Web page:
The other night, the heart of the Twins’ batting order powered the club to a win. On Tuesday, the top of the order delivered the goods, collecting eight of the team’s 10 hits. Max Kepler, Jorge Polanco, Marwin Gonzalez and Eddie Rosario each had two hits apiece.
The night belonged to Gonzalez, however, who doubled and homered and drove in three runs to beat the Los Angeles Angels of Anaheim 8-3. The Halos took a 3-0 lead, then the Twins rallied for eight runs from the sixth inning on.
It’s amazing how versatile this club has become. Twins manager Rocco Baldelli has used several different lineups this season and rarely have any of those moves fallen flat. On Tuesday, his lineup did not include either Miguel Sano or Willians Astudillo. It also hasn’t included Nelson Cruz or Mitch Garver because both are hurt. No matter, the Twins still find a way to win.
Martin Perez, who is looking for win No. 7 on this young season, gets the ball on Thursday.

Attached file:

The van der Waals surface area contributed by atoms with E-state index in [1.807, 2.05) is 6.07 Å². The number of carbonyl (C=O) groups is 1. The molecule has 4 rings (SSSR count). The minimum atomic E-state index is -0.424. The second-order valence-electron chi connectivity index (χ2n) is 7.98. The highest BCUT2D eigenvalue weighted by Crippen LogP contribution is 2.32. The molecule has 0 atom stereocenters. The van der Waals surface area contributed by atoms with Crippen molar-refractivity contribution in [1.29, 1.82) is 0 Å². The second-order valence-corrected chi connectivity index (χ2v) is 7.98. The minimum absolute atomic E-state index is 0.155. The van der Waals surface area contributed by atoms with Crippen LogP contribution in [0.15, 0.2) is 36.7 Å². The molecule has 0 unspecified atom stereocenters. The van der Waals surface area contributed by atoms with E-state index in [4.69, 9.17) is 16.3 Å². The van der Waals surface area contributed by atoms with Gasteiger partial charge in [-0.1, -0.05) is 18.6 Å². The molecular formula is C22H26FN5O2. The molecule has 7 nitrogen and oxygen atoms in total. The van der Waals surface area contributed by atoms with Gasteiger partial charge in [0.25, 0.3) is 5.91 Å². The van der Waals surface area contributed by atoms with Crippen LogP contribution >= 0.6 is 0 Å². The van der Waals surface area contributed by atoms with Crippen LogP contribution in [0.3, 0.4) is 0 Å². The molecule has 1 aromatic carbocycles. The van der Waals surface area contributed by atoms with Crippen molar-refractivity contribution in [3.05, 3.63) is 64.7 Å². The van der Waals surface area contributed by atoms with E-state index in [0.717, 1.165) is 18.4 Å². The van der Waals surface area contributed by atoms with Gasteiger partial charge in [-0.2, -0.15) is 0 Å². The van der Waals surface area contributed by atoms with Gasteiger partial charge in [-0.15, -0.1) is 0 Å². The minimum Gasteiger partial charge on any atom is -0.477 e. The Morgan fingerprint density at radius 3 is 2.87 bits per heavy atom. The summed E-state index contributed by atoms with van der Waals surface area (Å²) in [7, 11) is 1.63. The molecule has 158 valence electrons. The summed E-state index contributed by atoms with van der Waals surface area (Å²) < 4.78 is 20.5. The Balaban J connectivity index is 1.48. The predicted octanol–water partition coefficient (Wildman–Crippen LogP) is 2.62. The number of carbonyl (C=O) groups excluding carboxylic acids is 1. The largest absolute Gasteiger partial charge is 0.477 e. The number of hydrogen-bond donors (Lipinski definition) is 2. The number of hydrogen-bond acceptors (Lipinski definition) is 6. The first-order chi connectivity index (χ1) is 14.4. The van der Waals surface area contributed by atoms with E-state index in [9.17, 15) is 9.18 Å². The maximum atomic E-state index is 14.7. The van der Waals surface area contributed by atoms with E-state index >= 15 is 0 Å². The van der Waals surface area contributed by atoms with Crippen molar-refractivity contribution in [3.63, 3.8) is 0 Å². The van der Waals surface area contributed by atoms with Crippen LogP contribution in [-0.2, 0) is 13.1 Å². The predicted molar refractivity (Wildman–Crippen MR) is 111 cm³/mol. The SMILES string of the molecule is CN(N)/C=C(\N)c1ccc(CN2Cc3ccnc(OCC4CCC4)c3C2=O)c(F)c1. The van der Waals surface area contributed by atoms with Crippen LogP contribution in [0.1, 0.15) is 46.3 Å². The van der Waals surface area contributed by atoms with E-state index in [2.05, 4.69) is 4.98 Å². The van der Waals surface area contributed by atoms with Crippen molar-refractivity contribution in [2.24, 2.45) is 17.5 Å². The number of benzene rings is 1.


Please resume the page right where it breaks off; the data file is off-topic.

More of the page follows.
-Twins/Angels baseball was supposed to be played on Wednesday, but the topsy-turvy world of current climate conditions now means that it rains all the time in Southern California, apparently. The field was declared unplayable on Wednesday, so the game was postponed to Thursday.
-Rookie Luis Arraez also had two hits on Tuesday, including his first big league home run. Since joining the Twins, the 22-year-old is hitting .583.
-Michael Pineda gave the Twins a quality start and improved to 4-3 on Tuesday. He gave up three quick runs, but later settled down to pitch six innings. Four relievers pitched scoreless baseball the rest of the way.
-I came across a great tweet this week. Longtime baseball scribe, Peter Gammons, tweeted that when he was 12 he wrote a letter to Gene Mauch, a player with the Boston Red Sox in those days. Talk about a different time: Gammons said that Mauch replied to his letter with a three-page letter of his own!
When I was 12 and Gene Mauch played for the Red Sox, I wrote him a letter. He wrote me back–three pages. Later he became one of the most significant influences in my baseball life. https://t.co/MEG8nBOb8F
— Peter Gammons (@pgammo) May 20, 2019
-Lest we forget, Mauch, perhaps best known for managing the Philadelphia Phillies in the 1960s, later managed the Twins for five seasons in the late 1970s. In 1976, his first year on the job, the Twins finished in third place at 85-77. The Twins made the AL West race interesting, however, because they went 21-8 down the stretch and finished only five games out of first place.